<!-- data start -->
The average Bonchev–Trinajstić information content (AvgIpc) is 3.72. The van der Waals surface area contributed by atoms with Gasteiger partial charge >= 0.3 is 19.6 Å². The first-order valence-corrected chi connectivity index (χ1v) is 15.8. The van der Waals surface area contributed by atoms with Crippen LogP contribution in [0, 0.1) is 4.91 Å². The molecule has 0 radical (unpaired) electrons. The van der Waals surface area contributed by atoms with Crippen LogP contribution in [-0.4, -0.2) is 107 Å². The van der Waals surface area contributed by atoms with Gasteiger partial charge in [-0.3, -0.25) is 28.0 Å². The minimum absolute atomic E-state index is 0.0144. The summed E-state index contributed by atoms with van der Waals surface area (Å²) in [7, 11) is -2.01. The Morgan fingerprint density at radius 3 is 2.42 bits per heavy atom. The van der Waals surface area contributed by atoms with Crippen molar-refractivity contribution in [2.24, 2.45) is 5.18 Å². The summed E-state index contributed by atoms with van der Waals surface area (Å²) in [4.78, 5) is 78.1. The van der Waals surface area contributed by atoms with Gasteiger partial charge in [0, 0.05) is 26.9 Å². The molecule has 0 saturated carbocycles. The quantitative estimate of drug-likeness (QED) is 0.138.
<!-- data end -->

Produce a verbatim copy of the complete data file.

The average Bonchev–Trinajstić information content (AvgIpc) is 3.72. The van der Waals surface area contributed by atoms with Gasteiger partial charge >= 0.3 is 19.6 Å². The first-order valence-corrected chi connectivity index (χ1v) is 15.8. The van der Waals surface area contributed by atoms with Crippen LogP contribution in [0, 0.1) is 4.91 Å². The molecule has 0 radical (unpaired) electrons. The van der Waals surface area contributed by atoms with Crippen LogP contribution in [-0.4, -0.2) is 107 Å². The van der Waals surface area contributed by atoms with Gasteiger partial charge in [-0.3, -0.25) is 28.0 Å². The minimum absolute atomic E-state index is 0.0144. The summed E-state index contributed by atoms with van der Waals surface area (Å²) in [7, 11) is -2.01. The Morgan fingerprint density at radius 3 is 2.42 bits per heavy atom. The van der Waals surface area contributed by atoms with Crippen molar-refractivity contribution in [2.24, 2.45) is 5.18 Å². The summed E-state index contributed by atoms with van der Waals surface area (Å²) in [4.78, 5) is 78.1. The van der Waals surface area contributed by atoms with Gasteiger partial charge in [0, 0.05) is 26.9 Å². The molecule has 0 saturated carbocycles. The quantitative estimate of drug-likeness (QED) is 0.138.